Hand mixer method: Soften the cream cheese and butter. Combine the sugar, cream cheese and butter in a mixing bowl, and mix until smooth and fully incorporated. Add sugar, vanilla and egg yolk, and mix again until they are incorporated fully. Add the flour and salt mixture a little at a time and mix until the dough starts to come together in clumps. I typically use my hands at this point.

Once the dough has come together in clumps, press together to form one ball. Separate the ball into four sections, and shape each section into a small thick disc. Wrap the discs, separately in plastic wrap, or place them in an airtight glass container in the refrigerator for at least 1 hour (but no more than a few days). You can also freeze the dough for several weeks. If frozen, thaw fully in the refrigerator 24 hours before using.

When You’re Ready to Bake: Prepare two parchment lines baking trays. Set aside the mango jam and mix together all the remaining filling ingredients. Sprinkle your work surface with powdered sugar. A few minutes before rolling, take each of your four discs out, one at a time, so they can warm a little. Roll out the dough into a circle about 8 inches wide and about 1/8 inch thick. Use the powdered sugar to prevent sticking.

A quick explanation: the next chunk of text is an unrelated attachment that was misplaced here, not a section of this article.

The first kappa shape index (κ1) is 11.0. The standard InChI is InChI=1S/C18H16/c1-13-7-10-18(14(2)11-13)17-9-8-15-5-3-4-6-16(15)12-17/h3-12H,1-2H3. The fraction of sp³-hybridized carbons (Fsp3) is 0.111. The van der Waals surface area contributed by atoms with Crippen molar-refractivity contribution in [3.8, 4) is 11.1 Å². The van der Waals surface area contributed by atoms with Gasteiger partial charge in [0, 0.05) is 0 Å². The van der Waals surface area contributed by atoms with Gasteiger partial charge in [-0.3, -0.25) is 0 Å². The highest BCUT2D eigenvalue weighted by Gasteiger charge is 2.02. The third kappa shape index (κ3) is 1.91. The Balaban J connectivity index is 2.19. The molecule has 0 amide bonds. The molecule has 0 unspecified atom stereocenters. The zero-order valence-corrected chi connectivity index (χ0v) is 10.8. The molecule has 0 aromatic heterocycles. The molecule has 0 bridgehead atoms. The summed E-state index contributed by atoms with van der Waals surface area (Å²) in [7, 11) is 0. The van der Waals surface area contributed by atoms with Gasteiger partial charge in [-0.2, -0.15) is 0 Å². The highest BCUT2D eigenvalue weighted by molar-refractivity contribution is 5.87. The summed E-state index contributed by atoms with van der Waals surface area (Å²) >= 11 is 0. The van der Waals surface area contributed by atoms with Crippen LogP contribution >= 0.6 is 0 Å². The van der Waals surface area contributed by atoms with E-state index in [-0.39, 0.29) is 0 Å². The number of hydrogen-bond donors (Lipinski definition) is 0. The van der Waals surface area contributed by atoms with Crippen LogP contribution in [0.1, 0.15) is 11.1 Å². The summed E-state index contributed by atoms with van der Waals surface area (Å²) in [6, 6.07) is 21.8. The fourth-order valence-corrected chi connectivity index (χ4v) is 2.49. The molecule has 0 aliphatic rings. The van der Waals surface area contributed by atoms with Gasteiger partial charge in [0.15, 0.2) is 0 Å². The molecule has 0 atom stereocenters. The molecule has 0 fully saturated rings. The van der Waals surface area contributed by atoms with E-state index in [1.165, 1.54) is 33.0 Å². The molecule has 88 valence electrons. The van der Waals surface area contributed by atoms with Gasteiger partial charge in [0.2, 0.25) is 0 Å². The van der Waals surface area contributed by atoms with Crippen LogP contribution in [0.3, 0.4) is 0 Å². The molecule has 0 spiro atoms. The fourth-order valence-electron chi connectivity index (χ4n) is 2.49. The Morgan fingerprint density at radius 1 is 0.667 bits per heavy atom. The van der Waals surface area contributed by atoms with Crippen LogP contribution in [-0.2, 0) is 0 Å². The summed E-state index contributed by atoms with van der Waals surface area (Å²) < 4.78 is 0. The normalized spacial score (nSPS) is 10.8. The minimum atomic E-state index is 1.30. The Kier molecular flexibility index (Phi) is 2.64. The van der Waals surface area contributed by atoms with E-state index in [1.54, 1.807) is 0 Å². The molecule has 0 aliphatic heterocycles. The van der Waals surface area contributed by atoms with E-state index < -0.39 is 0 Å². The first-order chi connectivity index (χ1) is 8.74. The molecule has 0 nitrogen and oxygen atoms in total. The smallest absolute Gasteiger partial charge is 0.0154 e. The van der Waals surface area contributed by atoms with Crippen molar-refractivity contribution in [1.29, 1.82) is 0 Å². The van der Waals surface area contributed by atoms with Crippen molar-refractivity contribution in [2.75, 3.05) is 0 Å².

Spread a layer of jam evenly over the entire circle (about 2 tablespoons), right up to the edges of the dough. Evenly sprinkle the circle of jam with about ½ cup of the dried fruit, nuts and spices mix, making sure the jam if fully covered with a layer of the dried filling. Slice the dough like a pie into wedges using a pizza cutter or very sharp knife. You should be able to get about 12 slices.

jam

Roll each slice or wedge, beginning with the wide, outside edge into the smaller center of the circle. Make sure the tip (the tip left over by rolling toward the smaller center point) is tucked in. Set the rolled cookie with the tip face down and make sure it is in a shaped in a crescent shape. Repeat until you have both sheets filled with rugelach.

rolling-up

Refrigerate the baking sheets of rugelach for 30 minutes.

Preheat oven to 375°F .

Brush the tops of the pre-baked cookies with milk. Bake the cookies until golden-brown, about 20 minutes. Rotate baking trays halfway through to endure even browning. Once the cookies are done, remove them carefully, one by one, and place them on a wire rack to cool.

Repeat with any remaining dough.

 

rugalach

Happy Holidays from Under the Mango Tree!

tree-and-stockings-blog